On average, leaf mould takes about a year to mature – or two years if it’s oak leaves - and is a superb, free home-grown substitute for peat and excellent top dressing for woodland plants such as rhododendrons.
The first rule of lawns is not to walk on it when it’s frozen or sodden, as you can do a significant, sometimes irreparable, damage.
Make sure you regularly rake up leaves, as leaving them will create a breeding ground for disease.
Spike the lawn to improve the level of surface aeration and drainage, and sprinkle moss killer and autumn feed. Weather permitting, you can lay down new turf and, if you’re intending on laying a new lawn or sowing in the spring, you’ve still got time to get the ground in good order to it’s in the best possible condition.
And what would your lawn be without a regular once-over with the lawnmower? Exactly, so make sure you book it in for a servicing.
One of life’s greatest winter pleasures is watching birds in the trees from your living room window, flapping wildly around a table of nuts and fat balls.
But the reality is that the falling temperatures make it a tough time for birds , and frequent supplies of fresh water and food are even more crucial to survive the shivering months and emerge in fine form and good health to breed next year.
Put out fresh, clean water, good quality bird food and fat (or suet) balls – making sure it’s all well out of the reach of prying cats who pose a threat to our feathered friends during the winter.
Sort Trees, Shrubs and Climbers
Plants are reasonably dormant during the winter and there’s sufficient warmth in the soil so they can settle before the real tough, inclement weather arrives. Now is also a good time to plant and move bare rooted trees, climbers, shrubs and hedges.
Trees and hedges should last a lifetime, so preparing the soil properly is key when planting them. Click here to prepare the soil properly.
Prune Your Roses
There’s nothing as romantic as winter dew drops on a red rose, or this immortal flower’s timeless symbolism of love, longing and desire. From a practical standpoint, winter is the perfect time to plant these vibrant red flowers. Here’s how you can grow roses and get the best results.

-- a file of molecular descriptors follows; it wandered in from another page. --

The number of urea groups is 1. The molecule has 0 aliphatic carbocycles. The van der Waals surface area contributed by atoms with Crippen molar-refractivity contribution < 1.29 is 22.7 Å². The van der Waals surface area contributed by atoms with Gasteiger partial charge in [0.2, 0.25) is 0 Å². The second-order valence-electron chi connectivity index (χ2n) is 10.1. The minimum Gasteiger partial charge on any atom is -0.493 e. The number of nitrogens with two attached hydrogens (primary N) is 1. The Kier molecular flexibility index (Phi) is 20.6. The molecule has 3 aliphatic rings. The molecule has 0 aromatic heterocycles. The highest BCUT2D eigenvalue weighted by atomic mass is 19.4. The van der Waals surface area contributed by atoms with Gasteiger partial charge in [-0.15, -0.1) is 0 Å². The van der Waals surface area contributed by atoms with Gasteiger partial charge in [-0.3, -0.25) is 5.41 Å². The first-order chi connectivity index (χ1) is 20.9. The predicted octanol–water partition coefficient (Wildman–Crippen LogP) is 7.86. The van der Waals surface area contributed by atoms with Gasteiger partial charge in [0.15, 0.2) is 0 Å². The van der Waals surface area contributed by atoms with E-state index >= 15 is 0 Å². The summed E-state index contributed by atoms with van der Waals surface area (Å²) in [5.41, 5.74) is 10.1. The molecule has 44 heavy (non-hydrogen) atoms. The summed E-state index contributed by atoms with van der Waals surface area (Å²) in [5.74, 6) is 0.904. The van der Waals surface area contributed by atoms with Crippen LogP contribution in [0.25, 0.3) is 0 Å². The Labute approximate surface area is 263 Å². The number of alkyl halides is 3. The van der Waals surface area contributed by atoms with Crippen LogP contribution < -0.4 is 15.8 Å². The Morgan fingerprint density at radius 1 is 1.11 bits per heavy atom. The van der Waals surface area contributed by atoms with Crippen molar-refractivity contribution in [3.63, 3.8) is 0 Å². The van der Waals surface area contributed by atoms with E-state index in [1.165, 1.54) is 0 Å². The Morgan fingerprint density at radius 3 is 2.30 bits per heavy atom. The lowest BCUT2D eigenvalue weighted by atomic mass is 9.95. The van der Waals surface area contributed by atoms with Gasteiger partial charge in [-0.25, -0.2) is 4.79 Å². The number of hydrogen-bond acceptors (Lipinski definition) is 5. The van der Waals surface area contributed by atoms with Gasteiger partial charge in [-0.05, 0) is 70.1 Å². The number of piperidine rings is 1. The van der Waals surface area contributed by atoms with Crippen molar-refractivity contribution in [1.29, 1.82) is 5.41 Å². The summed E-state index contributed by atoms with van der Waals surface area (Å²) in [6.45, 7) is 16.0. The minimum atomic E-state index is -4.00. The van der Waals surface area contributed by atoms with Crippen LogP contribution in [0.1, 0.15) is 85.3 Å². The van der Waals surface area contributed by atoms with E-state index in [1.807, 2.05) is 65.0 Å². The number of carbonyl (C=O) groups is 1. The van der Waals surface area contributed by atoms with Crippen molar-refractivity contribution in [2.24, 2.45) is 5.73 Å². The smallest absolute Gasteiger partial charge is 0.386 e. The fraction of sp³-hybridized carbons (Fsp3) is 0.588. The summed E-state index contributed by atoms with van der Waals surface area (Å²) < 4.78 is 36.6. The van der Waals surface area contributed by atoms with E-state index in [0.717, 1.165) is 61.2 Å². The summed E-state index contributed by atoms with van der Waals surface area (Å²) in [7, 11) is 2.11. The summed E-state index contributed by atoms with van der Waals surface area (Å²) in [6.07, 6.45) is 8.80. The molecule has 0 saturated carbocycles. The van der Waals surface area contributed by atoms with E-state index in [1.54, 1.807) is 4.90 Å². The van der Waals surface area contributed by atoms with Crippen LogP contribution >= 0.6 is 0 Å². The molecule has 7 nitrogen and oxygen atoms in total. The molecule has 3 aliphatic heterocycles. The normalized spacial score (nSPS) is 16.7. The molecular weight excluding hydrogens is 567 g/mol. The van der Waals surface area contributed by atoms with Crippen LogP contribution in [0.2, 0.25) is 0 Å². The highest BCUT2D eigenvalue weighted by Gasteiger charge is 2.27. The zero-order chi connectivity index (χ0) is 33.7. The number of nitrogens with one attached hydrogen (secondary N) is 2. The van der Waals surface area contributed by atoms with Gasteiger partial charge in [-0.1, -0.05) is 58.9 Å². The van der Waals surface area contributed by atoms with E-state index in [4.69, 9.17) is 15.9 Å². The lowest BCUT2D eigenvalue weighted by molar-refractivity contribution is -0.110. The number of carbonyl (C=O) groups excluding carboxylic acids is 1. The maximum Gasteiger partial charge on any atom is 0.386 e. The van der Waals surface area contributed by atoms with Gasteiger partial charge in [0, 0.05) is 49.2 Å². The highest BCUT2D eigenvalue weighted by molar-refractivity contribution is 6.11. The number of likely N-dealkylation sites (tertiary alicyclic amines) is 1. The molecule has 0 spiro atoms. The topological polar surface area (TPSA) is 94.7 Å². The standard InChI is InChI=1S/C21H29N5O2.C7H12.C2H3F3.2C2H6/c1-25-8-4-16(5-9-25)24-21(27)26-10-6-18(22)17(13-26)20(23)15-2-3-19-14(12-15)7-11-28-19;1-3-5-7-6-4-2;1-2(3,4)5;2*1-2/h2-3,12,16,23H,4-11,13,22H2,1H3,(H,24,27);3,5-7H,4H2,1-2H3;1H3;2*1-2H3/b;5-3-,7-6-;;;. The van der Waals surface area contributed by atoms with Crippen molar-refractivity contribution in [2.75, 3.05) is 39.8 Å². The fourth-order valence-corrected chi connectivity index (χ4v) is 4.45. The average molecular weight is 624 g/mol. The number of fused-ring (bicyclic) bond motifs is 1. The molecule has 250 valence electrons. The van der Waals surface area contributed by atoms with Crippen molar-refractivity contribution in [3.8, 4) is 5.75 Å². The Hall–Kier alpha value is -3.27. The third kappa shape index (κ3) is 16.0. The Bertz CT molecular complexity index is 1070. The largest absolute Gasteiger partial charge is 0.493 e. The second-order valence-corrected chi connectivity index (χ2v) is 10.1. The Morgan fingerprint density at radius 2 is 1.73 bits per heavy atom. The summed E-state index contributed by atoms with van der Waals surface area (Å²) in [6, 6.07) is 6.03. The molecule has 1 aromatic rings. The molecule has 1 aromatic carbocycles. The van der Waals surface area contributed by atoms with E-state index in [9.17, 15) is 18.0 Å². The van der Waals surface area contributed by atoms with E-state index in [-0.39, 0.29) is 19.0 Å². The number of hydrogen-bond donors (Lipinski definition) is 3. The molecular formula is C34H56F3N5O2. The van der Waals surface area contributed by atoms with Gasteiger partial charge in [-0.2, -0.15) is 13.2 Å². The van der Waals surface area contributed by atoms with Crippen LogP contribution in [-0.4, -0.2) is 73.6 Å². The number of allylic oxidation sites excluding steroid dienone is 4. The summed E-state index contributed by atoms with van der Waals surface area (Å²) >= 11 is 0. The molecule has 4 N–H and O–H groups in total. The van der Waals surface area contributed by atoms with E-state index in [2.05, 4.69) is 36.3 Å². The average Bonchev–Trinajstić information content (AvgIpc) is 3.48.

You can prune existing roses by roughly half to avoid ‘wind rock.’ Burn all the fallen leaves too, as this will prevent fungal diseases which could manifest and affect the soil next year.
Pare Back Those Perennials
Snip back those perennials so they’re between four and six inches tall – but don’t do this before the first major frost, as the upper plant’s vitality and strength drifts to the root systems to be stored for the winter. Cutting them back too early means the energy stores won’t reach the root, so only cut them back when the plant is dead.
Maintain Garden Equipment
Looking after your garden also means you need to look after your gardening equipment. Before you relinquish the lawn mower to the darkened corner of the shed, it’s worth getting it serviced so it’s in good working order when you need it next spring.
Sharpen your shears and secateurs and give forks, spades and other tools a thorough wash, making sure you dry and oil them properly to prevent rust. Linseed oil is a very good protector of wooden handles.
Decomposing leaves can turn pond water stagnant and foul, as well as blocking pump filters. Make your life easier by collecting leaves before they flutter into your pond – you can add them to the compost heat to make leaf mould. You can safeguard your pond by placing a fine meshed net across it and pinning it down with bricks.
Clear Out Compost Bins
Clearing up those vegetable plots and borders creates natural fodder for a compost heap – and now’s the perfect time to do it. Make good use of last year’s compost around the garden so you can make room for this year’s waste. If the compost isn’t quite ready, improve the decomposition process by turning it and creating a new heap. After all, when it comes to maintaining your garden, there’s no such thing as too much compost.
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By Lee Gilbert
Category: Articles, News & Tips